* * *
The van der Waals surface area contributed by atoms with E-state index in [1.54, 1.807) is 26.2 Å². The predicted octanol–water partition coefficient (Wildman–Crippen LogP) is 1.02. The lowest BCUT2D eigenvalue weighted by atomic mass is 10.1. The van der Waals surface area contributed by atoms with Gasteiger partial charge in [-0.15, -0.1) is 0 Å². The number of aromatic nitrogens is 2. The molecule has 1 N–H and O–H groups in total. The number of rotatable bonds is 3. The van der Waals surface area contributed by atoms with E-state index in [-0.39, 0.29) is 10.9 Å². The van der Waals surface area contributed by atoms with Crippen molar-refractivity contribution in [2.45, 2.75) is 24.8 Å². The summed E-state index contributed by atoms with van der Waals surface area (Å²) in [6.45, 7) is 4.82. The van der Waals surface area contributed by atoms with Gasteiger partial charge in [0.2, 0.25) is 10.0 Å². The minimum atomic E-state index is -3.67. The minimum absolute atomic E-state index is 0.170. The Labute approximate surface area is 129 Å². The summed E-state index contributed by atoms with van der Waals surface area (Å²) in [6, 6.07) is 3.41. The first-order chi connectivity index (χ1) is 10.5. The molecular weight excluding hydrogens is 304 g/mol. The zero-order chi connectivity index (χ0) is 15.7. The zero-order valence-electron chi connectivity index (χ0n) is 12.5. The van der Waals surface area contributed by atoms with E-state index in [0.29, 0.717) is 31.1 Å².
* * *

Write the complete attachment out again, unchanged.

The van der Waals surface area contributed by atoms with E-state index in [1.54, 1.807) is 26.2 Å². The predicted octanol–water partition coefficient (Wildman–Crippen LogP) is 1.02. The lowest BCUT2D eigenvalue weighted by atomic mass is 10.1. The van der Waals surface area contributed by atoms with Gasteiger partial charge in [-0.15, -0.1) is 0 Å². The number of aromatic nitrogens is 2. The molecule has 1 N–H and O–H groups in total. The number of rotatable bonds is 3. The van der Waals surface area contributed by atoms with E-state index in [-0.39, 0.29) is 10.9 Å². The van der Waals surface area contributed by atoms with Crippen molar-refractivity contribution in [2.45, 2.75) is 24.8 Å². The summed E-state index contributed by atoms with van der Waals surface area (Å²) in [6.45, 7) is 4.82. The van der Waals surface area contributed by atoms with Gasteiger partial charge in [0.2, 0.25) is 10.0 Å². The minimum atomic E-state index is -3.67. The minimum absolute atomic E-state index is 0.170. The Labute approximate surface area is 129 Å². The summed E-state index contributed by atoms with van der Waals surface area (Å²) in [6, 6.07) is 3.41. The first-order chi connectivity index (χ1) is 10.5. The molecular weight excluding hydrogens is 304 g/mol. The zero-order chi connectivity index (χ0) is 15.7. The zero-order valence-electron chi connectivity index (χ0n) is 12.5. The van der Waals surface area contributed by atoms with E-state index in [0.29, 0.717) is 31.1 Å².